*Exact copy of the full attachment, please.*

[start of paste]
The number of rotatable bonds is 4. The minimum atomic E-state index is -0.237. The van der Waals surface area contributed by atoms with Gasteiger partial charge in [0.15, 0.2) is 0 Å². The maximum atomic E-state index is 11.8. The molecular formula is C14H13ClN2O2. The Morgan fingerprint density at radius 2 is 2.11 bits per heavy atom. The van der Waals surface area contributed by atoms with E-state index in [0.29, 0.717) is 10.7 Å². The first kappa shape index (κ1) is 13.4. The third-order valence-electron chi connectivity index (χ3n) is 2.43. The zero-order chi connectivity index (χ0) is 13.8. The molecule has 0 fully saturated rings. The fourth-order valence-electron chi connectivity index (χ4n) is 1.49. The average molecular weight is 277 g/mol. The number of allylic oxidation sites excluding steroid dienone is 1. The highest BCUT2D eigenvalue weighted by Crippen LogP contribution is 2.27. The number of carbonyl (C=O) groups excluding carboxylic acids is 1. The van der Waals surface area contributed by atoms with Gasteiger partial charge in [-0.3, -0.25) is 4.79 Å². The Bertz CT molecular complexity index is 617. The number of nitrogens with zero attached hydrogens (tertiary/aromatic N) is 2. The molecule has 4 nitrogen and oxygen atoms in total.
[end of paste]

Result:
The number of rotatable bonds is 4. The minimum atomic E-state index is -0.237. The van der Waals surface area contributed by atoms with Gasteiger partial charge in [0.15, 0.2) is 0 Å². The maximum atomic E-state index is 11.8. The molecular formula is C14H13ClN2O2. The Morgan fingerprint density at radius 2 is 2.11 bits per heavy atom. The van der Waals surface area contributed by atoms with E-state index in [0.29, 0.717) is 10.7 Å². The first kappa shape index (κ1) is 13.4. The third-order valence-electron chi connectivity index (χ3n) is 2.43. The zero-order chi connectivity index (χ0) is 13.8. The molecule has 0 fully saturated rings. The fourth-order valence-electron chi connectivity index (χ4n) is 1.49. The average molecular weight is 277 g/mol. The number of allylic oxidation sites excluding steroid dienone is 1. The highest BCUT2D eigenvalue weighted by Crippen LogP contribution is 2.27. The number of carbonyl (C=O) groups excluding carboxylic acids is 1. The van der Waals surface area contributed by atoms with Gasteiger partial charge in [-0.3, -0.25) is 4.79 Å². The Bertz CT molecular complexity index is 617. The number of nitrogens with zero attached hydrogens (tertiary/aromatic N) is 2. The molecule has 4 nitrogen and oxygen atoms in total.